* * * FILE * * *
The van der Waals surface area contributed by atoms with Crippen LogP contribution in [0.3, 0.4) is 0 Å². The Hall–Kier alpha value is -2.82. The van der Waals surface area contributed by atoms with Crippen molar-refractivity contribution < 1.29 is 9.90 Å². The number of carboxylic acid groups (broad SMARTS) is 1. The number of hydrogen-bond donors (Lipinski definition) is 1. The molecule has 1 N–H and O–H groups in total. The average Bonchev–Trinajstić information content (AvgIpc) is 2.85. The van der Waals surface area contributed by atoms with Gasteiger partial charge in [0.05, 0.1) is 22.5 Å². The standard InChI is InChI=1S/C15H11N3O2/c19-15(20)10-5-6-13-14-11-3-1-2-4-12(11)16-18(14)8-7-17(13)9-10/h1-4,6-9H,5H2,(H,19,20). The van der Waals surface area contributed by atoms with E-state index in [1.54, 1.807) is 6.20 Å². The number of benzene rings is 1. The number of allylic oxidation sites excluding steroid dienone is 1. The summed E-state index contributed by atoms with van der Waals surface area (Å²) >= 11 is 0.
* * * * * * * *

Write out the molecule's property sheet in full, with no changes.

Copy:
The van der Waals surface area contributed by atoms with Crippen LogP contribution in [0.3, 0.4) is 0 Å². The Hall–Kier alpha value is -2.82. The van der Waals surface area contributed by atoms with Crippen molar-refractivity contribution < 1.29 is 9.90 Å². The number of carboxylic acid groups (broad SMARTS) is 1. The number of hydrogen-bond donors (Lipinski definition) is 1. The molecule has 1 N–H and O–H groups in total. The average Bonchev–Trinajstić information content (AvgIpc) is 2.85. The van der Waals surface area contributed by atoms with Gasteiger partial charge in [0.05, 0.1) is 22.5 Å². The standard InChI is InChI=1S/C15H11N3O2/c19-15(20)10-5-6-13-14-11-3-1-2-4-12(11)16-18(14)8-7-17(13)9-10/h1-4,6-9H,5H2,(H,19,20). The van der Waals surface area contributed by atoms with E-state index in [1.54, 1.807) is 6.20 Å². The number of benzene rings is 1. The number of allylic oxidation sites excluding steroid dienone is 1. The summed E-state index contributed by atoms with van der Waals surface area (Å²) >= 11 is 0.